Bottom line on Durham is tha the was brought it to provide some veteran leadership for the stretch run and he delivered just that. If the price is right, he could be a fine bench player whether the Brewers retain Weeks or not.

RP Eric Gagne – 4-3, 5.44 ERA, 46.1 IP, 50 G, 10/17 SV/SVO, 38 K, 1.47 WHIP
Fewer financial committments were worse in 2008 than the $10MM, one-year contract that Doug Melvin signed Eric Gagne to. Signed to be the closer after Francisco Cordero skipped town, Gagne struggled right out of the gate, blowing a 3-run lead on Opening Day in Chicago. The Brewers ended up winning that game, but it was the season for Gagne in a nutshell. Struggles, inconsistency, expectations…all in all Gagne just simply didn’t measure up despite falling into a setup role fairly comfortably late in the year after a stint on the DL.

As for next year? I wouldn’t even mind having Gagne back in Milwaukee, but at a much more believable price. I have a feeling that Gagne will listen to offers for a bit before deciding what he wants to do. If he has the chance to be a closer somewhere for closer-type money, perhaps he takes that offer. But I wouldn’t be shocked if Melvin extends Gagne an opportunity to return to Milwaukee.

OF Gabe Kapler – .301/.340/.498, 69/229, 36 R, 17 2B, 2 3B, 8 HR, 13 BB, 39 K, 3/4 SB
What a story Gabe Kapler turned out to be for the Milwaukee Brewers. The guy retires, manages for two years, get the itch again, lets people know he’s available, signs a contract with the Brewers that the majority of fans (thank you, I am NOT included in that group) did not understand or agree with. All he did was capably fill in at all three OF positions, hit over .300 and was our best bat off the bench as well. Unfortunately, for many reasons, Kapler’s season was cut short due to a shoulder injury. He could have been extremely useful to spell both Ryan Braun (rib cage) and Corey Hart (mental fatigue perhaps?) down the stretch.

Kapler will be 33 for a little over half the season in 2009, turning 34 on July 31st. That’s definitely not too old, especially for a guy who keeps himself in as good of shape as Kapler does. He is a free agent, and given the state of the league, could probably find a starting job on a few teams. Hopefully, though, the fans and clubhouse here in Milwaukee impressed him enough that he would want to come back. Hopefully, also, Doug Melvin was impressed enough with Kapler’s play that he would want him back. I think it’s a great fit here and if I were on Melvin’s staff, I’d push for a deal to get done quickly.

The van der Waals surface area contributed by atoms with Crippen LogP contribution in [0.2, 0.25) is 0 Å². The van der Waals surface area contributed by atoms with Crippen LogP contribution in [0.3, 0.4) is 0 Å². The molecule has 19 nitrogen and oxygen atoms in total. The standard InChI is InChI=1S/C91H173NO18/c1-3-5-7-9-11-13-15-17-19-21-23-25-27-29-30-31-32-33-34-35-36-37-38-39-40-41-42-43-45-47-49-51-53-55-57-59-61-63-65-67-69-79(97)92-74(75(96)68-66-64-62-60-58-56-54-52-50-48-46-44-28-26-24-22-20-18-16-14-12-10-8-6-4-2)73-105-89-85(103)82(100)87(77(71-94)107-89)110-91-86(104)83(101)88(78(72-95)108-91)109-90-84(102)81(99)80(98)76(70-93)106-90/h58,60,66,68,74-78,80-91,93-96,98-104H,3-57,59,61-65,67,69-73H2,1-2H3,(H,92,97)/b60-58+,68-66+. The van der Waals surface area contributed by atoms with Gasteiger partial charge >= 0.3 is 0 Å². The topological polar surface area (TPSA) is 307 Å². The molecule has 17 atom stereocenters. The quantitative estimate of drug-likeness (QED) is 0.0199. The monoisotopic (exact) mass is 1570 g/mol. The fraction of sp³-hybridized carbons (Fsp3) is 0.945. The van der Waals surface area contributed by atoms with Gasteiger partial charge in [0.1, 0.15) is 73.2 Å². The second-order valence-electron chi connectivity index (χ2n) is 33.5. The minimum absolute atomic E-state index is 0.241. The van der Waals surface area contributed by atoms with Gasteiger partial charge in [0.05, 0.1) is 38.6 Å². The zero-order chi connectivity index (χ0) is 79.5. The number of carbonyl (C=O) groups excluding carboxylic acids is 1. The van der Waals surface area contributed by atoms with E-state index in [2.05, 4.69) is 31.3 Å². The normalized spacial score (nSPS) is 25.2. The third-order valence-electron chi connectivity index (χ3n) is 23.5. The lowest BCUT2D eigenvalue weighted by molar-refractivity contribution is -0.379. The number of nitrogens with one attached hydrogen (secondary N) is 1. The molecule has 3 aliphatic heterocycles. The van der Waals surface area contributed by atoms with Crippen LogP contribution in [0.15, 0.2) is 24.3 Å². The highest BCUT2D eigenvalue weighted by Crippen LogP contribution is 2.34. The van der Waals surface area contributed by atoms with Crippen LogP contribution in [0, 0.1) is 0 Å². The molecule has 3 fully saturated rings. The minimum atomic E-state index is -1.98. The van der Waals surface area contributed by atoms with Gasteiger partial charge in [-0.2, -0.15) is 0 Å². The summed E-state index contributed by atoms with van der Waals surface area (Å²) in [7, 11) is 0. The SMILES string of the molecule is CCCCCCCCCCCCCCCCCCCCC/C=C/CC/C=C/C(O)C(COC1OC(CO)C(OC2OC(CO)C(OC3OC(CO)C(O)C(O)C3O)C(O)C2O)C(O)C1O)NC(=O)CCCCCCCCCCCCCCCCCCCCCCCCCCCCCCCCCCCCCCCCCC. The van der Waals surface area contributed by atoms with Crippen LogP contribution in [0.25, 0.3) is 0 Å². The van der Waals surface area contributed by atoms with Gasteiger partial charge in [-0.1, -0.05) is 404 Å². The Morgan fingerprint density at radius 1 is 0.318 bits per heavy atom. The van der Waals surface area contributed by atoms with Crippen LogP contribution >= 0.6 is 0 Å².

3B Mike Lamb – .273/.273/.273, 3/11, 2 R, 1 K
Lamb has the option to become a free agent after this year. Based on his lack of starts while he was with the club, along with how they only picked him up off waivers, and there’s very little chance of Lamb not exercising that option.

*UPDATE* Lamb filed for free agency on the first day, as expected.

RP Guillermo Mota – 5/6, 5.11 ERA, 58 G, 57.0 IP, 1/4 SV/SVO, 50 K, 1.40 WHIP
Mota came to the Brewers in what was probably the best trade of Milwaukee’s off-season. Doug Melvin contacted the GM of the New York Mets, Omar Minaya, and struck a deal. He offered Johnny Estrada against a list of players he’d be willing to take back in a one-for-one deal. Minaya picked a guy that the fans in New York booed when he was warming up in the bullpen for crying out loud.

Mota pitched well in chunks for the Brewers, a couple of times falling into old habits in New York that got him into trouble. Pitching Coach Mike Maddux corrected Mota multiple times and made him serviceable. If he’s able to continue pitching like he does when he’s right, he’ll help out whatever team he winds up with.

Now, whether or not that’s the Brewers remains to be seen. I think that Melvin would probably be willing to bring him back for a reasonable price, as he did finish the season as our most consistent bullpen arm and you just can’t overhaul as drastically as they did in 2008..can you?

SP CC Sabathia – 11-2, 1.65 ERA, 17 GS, 130.2 IP, 7 CG, 3 SHO, 128 K, 1.00 WHIP
Um…what would I be able to say here that could possibly come close to stating how incredible CC Sabathia was for the Milwaukee Brewers in 2008? The man was flat out amazing nearly every time he took the hill. He won his first 9 decisions in a Brewer uniform and, quite frankly, carried the entire team into the playoffs on his large back.